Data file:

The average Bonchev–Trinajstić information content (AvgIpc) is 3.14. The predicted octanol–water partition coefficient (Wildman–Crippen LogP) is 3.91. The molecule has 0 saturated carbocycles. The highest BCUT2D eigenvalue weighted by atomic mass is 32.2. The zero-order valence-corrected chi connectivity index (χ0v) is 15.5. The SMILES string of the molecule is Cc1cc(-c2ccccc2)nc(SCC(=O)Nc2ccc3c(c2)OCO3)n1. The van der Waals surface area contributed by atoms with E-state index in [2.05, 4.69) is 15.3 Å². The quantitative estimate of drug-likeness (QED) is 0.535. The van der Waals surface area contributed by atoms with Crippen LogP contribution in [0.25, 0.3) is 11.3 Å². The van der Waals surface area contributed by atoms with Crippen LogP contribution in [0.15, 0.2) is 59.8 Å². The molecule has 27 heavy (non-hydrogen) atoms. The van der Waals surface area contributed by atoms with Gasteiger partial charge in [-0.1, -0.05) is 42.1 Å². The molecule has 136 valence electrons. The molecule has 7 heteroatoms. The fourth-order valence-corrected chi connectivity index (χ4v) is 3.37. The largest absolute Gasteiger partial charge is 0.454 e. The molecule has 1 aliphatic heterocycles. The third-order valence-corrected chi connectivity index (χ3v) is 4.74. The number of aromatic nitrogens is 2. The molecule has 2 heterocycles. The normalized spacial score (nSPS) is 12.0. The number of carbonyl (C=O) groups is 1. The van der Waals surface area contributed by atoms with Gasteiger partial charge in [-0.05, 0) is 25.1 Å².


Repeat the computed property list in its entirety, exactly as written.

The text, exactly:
The average Bonchev–Trinajstić information content (AvgIpc) is 3.14. The predicted octanol–water partition coefficient (Wildman–Crippen LogP) is 3.91. The molecule has 0 saturated carbocycles. The highest BCUT2D eigenvalue weighted by atomic mass is 32.2. The zero-order valence-corrected chi connectivity index (χ0v) is 15.5. The SMILES string of the molecule is Cc1cc(-c2ccccc2)nc(SCC(=O)Nc2ccc3c(c2)OCO3)n1. The van der Waals surface area contributed by atoms with E-state index in [2.05, 4.69) is 15.3 Å². The quantitative estimate of drug-likeness (QED) is 0.535. The van der Waals surface area contributed by atoms with Crippen LogP contribution in [0.25, 0.3) is 11.3 Å². The van der Waals surface area contributed by atoms with Crippen LogP contribution in [0.15, 0.2) is 59.8 Å². The molecule has 27 heavy (non-hydrogen) atoms. The van der Waals surface area contributed by atoms with Gasteiger partial charge in [-0.1, -0.05) is 42.1 Å². The molecule has 136 valence electrons. The molecule has 7 heteroatoms. The fourth-order valence-corrected chi connectivity index (χ4v) is 3.37. The largest absolute Gasteiger partial charge is 0.454 e. The molecule has 1 aliphatic heterocycles. The third-order valence-corrected chi connectivity index (χ3v) is 4.74. The number of aromatic nitrogens is 2. The molecule has 2 heterocycles. The normalized spacial score (nSPS) is 12.0. The number of carbonyl (C=O) groups is 1. The van der Waals surface area contributed by atoms with Gasteiger partial charge in [-0.05, 0) is 25.1 Å².